“Preferably twice each, so that Red and I are not merged at once and influencing each other’s impressions.”
“I… I think I…”
Red feels a tightening in his chest as the man’s stutter gets worse, and with rising alarm realizes the older man is on the verge of tears. “Hey, uh, I think it’s okay actually. From what you’ve described it doesn’t seem like it was different enough to be really necessary.”
Garcia’s whole body sags, and he takes a deep breath. “A-alright, then.”
Rei’s irritation is only evident mentally, but all she says is, “I believe that’s all, then. Thank you for your time.”
“One more thing,” Red quickly adds. “Uh, I mean I’m not claiming to know anything here that you don’t, but if you’re thinking that any of this is, like, a punishment or something…” Red remembers, suddenly, the young man in Vermilion City during the storm, who felt Zapdos’s pressure as divine punishment for something he was guilty about and grieving over. “Since entire cities got it both times you did, I think it’s probably just bad luck?”
“Luck,” Garcia sighs. “Right.” He sounds… tired, rather than relieved.
Before Red can decide to add something else or not Rei gets to her feet, and he quickly finishes his tea before joining her while Garcia pushes himself up as well, seeming a little surprised that it’s actually over so quickly. After unlocking the door he pauses and turns to them, seeming to build up his courage. “You will… tell Sabrina? Or… others, about my…”
“Yes, of course.”
“Th-thank you. I’ve been getting… desperate, lately. Had th-thoughts of… of training a drowzee, to… to—”
A shot of alarm races through Red as he realizes what’s being confessed, thoughts scrambling for something to keep the man from admitting he’s thinking of breaking a renegade law, until to his relief Rei puts a hand on Garcia’s shoulder, gently squeezing. “I’m sure that won’t be necessary, Sir. We’ll do our best to figure something else out.”
It’s the most compassionate thing Red’s ever seen her do, and the man looks ready to cry again as he bobs his head, then whispers, “Thank you.”
Rei gives his shoulder a light pat before pulling her arm back, and he opens the door for them. Red gives one last small wave, and then they step out of the house and start walking in a random direction together, simply seeking privacy to discuss what they learned before each teleports back to their respective cities.
“Thoughts?” Rei asks after a minute.
“I’m becoming more and more convinced Agatha was right with her first guess,” Red says. “When I look at the evidence, the best explanation that fits is that an individual is doing all this.”
Red reviews his notes, ticking each point off on a finger. “It’s never repeated in a city, and it’s never hit the same place twice once it stopped targeting individuals. Why do that? The second dream wasn’t exactly like the first in minor details but not major ones—”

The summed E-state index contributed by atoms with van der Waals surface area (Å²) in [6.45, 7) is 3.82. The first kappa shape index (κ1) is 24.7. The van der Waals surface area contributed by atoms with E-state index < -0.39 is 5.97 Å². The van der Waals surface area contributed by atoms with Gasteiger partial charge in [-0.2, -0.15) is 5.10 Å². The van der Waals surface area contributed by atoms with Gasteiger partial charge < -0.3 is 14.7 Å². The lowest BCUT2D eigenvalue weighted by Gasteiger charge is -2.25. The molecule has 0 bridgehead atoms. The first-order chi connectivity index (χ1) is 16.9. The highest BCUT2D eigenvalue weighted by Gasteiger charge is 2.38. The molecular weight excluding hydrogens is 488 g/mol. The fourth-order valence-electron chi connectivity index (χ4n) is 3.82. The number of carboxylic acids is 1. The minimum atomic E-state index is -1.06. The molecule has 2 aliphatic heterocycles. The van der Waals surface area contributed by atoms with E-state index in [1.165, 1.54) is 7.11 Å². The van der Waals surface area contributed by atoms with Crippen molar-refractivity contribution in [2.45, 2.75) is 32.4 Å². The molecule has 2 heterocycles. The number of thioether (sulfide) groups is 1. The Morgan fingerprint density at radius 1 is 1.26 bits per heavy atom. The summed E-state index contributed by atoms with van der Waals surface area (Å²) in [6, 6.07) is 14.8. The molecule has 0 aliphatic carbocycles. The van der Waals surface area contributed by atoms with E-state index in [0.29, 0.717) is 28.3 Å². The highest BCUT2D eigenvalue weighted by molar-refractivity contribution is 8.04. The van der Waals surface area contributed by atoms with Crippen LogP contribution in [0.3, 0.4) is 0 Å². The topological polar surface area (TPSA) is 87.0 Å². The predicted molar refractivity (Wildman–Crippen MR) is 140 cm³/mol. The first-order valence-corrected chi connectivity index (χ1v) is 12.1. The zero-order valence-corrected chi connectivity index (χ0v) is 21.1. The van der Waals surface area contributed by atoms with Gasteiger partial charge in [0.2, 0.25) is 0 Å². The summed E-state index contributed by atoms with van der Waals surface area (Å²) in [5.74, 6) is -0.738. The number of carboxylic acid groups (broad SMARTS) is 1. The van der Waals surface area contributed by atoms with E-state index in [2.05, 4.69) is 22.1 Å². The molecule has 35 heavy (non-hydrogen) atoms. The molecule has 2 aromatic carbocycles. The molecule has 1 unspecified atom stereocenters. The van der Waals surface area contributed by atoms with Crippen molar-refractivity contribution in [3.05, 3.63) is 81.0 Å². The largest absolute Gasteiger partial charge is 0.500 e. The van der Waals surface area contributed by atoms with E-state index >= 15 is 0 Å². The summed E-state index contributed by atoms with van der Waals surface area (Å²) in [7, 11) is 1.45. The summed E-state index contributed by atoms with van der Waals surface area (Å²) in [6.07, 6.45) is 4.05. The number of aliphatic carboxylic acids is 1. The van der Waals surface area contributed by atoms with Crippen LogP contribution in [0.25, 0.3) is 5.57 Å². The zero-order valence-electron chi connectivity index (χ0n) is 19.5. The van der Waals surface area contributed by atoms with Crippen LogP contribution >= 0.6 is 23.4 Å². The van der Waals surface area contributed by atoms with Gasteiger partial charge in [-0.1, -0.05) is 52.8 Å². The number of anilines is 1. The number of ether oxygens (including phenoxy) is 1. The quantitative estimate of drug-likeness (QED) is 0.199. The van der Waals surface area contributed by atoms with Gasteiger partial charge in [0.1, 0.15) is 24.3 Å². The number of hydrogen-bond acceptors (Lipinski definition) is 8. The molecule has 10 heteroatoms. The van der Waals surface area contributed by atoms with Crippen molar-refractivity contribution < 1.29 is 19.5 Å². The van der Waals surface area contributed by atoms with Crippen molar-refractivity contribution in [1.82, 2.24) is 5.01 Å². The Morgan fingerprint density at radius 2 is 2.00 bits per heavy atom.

He frowns at her. “Come on, in that state could we really have trusted what he re-experienced?”
“Perhaps not, but it still might have been valuable.”
Red thinks through all the previous times he experienced the memories of someone’s dream through merger and shrugs. “I can’t imagine how, given the way it all fades into a background blur of impressions for me anyway.” Which, after seeing Mr. Garcia, he suddenly feels thankful for. He doesn’t feel like he particularly needs another traumatic experience in his life right now, curious as he is to know what having the Dream himself would be like.
“Mm. Well, you’re right that trauma responses are hard to predict. I’m sorry, I interrupted you as you were saying…”
Red checks his notes again. “Right, there’s also the ramp up from individuals. It’s like someone hoped that just telling some important people would be enough, at first.”
“There’s nothing stopping a hypothetical spirit or god from being mistaken about something, or poor at planning.”
“Sure, but what actual value does that explanation add, then? It’s meant to answer the question of how someone can know what the dream insists is true, and how they can transmit it like this. But if it seems like it’s making errors similar to what a human would anyway, then we shouldn’t be as impressed. Whatever sent the dreams either didn’t realize they would be hitting the same person twice in Cerulean, or they didn’t care, or they didn’t have the ability not to and still cover the city.”
“Your focus is on the wrong part of the explanation. There’s no actual reason why a non-human entity should be expected to not fall into any of those categories.” Rei shrugs. “Your models implicitly assume any non-human entity is infinitely more benevolent or capable along some dimension, rather than more capable along one or two, and that seems irrational to me.”
Red scratches his neck as he tries to fit the concept of it into his brain. It feels wrong somehow, but he can’t really think of why, and has to admit it might just be expectation. “Alright, yeah, that might be fair. I still say it’s more likely to be a human with a uniquely powerful projection though.”
“Which you believe they’re hiding because it would mark their circumstances more similar to yours.”
Red shrugs, not bothering to deny it. It’s hard not to sympathize with someone who has a unique psychic talent that others might fear, even if they weren’t putting themselves at risk to spread some vital truth… or rather, something they believe is a vital truth. He doesn’t know how they became aware of the Dream’s threat themselves, but it must have been convincing enough to have them risk their own anonymity, which is an extra weight on how persuasive the threat is.
“Maybe I’m wrong, but it seems far more reasonable to me that a human wouldn’t want people to know who they are than a spirit or whatever. If anything knowing it’s not a person would make the message more convincing, so if they understand anything about human psychology—”